- The Washington Times - Tuesday, April 20, 2021

Former President George W. Bush said Tuesday the Republican Party looks a lot different from when he left Washington.

“I would describe it as isolationist, protectionist and to a certain extent nativist,” Mr. Bush said on NBC News’ “Today.” “It is not exactly my vision, but I am just an old guy they put out to pasture — just a simple painter.”

The former president also said the challenges on the nation’s southern border have been exacerbated by a lack of manpower and a deterioration of the discourse that demonizes immigrants for political gain.

Mr. Bush said the immigration system needs to be “reformed and fixed” and said the best way to frame the issue is through the lens of “border enforcement with a compassionate touch.”

“Two things I think will help alleviate that: one is an asylum process that is more robust. In other words, the border is being overwhelmed right now, and there needs to be more judges and more courts so people can have a fair hearing,” Mr. Bush said.

“Secondly, we need to change the work visas,” he said. “There are a lot of jobs that are empty, and there are a lot of jobs that need to be filled. I think a combination of those two would help alleviate some of the border.”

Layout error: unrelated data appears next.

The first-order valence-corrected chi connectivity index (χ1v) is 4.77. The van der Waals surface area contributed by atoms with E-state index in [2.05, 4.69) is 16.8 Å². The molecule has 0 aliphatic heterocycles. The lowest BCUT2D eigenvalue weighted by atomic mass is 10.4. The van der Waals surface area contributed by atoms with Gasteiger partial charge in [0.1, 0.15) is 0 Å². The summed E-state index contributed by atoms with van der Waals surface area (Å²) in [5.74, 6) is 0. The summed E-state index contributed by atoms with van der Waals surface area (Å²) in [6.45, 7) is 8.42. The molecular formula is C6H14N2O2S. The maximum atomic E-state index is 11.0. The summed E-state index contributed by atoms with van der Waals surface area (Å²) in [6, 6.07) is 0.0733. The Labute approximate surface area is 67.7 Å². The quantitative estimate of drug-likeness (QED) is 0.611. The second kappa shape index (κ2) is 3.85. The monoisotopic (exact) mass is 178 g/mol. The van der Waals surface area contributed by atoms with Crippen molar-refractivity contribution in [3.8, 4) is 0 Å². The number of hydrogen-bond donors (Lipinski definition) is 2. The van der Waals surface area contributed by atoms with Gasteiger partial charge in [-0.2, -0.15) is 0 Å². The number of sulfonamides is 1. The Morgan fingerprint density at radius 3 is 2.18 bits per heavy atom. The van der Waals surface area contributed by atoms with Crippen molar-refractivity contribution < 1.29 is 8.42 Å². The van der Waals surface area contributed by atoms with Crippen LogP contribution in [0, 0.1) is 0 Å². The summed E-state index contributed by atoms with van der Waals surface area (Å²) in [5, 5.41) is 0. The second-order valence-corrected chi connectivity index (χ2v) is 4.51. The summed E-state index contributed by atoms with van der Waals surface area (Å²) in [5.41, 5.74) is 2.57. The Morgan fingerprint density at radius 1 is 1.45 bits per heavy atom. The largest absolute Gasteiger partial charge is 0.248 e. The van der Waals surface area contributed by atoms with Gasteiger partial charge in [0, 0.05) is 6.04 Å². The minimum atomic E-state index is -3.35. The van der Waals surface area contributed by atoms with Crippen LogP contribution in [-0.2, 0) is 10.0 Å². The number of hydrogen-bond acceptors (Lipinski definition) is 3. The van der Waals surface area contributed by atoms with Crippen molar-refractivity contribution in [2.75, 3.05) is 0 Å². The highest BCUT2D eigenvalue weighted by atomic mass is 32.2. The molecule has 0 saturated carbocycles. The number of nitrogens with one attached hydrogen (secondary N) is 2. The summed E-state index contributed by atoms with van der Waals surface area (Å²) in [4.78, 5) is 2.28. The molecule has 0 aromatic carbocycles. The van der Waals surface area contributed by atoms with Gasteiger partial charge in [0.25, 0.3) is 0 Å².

The nation’s 43rd president said he is hoping to “elevate” the conversation through his new book, “Out of Many, One: Portraits of America’s Immigrants,” which features portraits of immigrants he has come to know and has written their stories.

Mr. Bush said he wishes elected leaders would tone down the rhetoric on the issue.

“It is a beautiful country we have, and yet it’s not beautiful when we condemn and call people names and scare people about immigration,” he said. “It is an easy issue to frighten some of the electorate, and I am trying to have a different kind of voice.”

Mr. Bush said he thinks a strong 2024 GOP presidential contender could emerge who embraces a different vision, including a path for citizenship for illegal immigrants.

“It depends upon the emphasis,” he said. “I think if the emphasis is integrity and decency and trying to work to get problems solved, I think the person has a shot.”

• Seth McLaughlin can be reached at smclaughlin@washingtontimes.com.

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